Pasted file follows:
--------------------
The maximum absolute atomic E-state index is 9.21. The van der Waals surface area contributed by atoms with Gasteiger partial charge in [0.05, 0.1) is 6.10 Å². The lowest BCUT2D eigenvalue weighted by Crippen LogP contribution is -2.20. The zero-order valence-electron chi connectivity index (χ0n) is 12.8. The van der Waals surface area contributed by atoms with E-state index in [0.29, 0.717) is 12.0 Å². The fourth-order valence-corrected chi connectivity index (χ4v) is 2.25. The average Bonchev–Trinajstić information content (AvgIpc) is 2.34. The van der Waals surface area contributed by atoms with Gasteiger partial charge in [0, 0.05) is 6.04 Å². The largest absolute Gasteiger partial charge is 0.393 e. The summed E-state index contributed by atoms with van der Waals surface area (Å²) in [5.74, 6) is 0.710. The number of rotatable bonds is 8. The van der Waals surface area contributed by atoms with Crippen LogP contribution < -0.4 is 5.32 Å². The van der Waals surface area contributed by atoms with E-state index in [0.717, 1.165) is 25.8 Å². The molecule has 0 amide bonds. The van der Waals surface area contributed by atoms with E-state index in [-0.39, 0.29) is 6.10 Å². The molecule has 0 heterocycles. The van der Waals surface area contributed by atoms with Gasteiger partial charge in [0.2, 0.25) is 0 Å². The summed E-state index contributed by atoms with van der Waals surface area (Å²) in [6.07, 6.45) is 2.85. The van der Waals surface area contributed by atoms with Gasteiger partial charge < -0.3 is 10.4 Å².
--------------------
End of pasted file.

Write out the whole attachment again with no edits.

The maximum absolute atomic E-state index is 9.21. The van der Waals surface area contributed by atoms with Gasteiger partial charge in [0.05, 0.1) is 6.10 Å². The lowest BCUT2D eigenvalue weighted by Crippen LogP contribution is -2.20. The zero-order valence-electron chi connectivity index (χ0n) is 12.8. The van der Waals surface area contributed by atoms with E-state index in [0.29, 0.717) is 12.0 Å². The fourth-order valence-corrected chi connectivity index (χ4v) is 2.25. The average Bonchev–Trinajstić information content (AvgIpc) is 2.34. The van der Waals surface area contributed by atoms with Gasteiger partial charge in [0, 0.05) is 6.04 Å². The largest absolute Gasteiger partial charge is 0.393 e. The summed E-state index contributed by atoms with van der Waals surface area (Å²) in [5.74, 6) is 0.710. The number of rotatable bonds is 8. The van der Waals surface area contributed by atoms with Crippen LogP contribution < -0.4 is 5.32 Å². The van der Waals surface area contributed by atoms with E-state index in [0.717, 1.165) is 25.8 Å². The molecule has 0 amide bonds. The van der Waals surface area contributed by atoms with E-state index in [-0.39, 0.29) is 6.10 Å². The molecule has 0 heterocycles. The van der Waals surface area contributed by atoms with Gasteiger partial charge in [0.2, 0.25) is 0 Å². The summed E-state index contributed by atoms with van der Waals surface area (Å²) in [6.07, 6.45) is 2.85. The van der Waals surface area contributed by atoms with Gasteiger partial charge < -0.3 is 10.4 Å².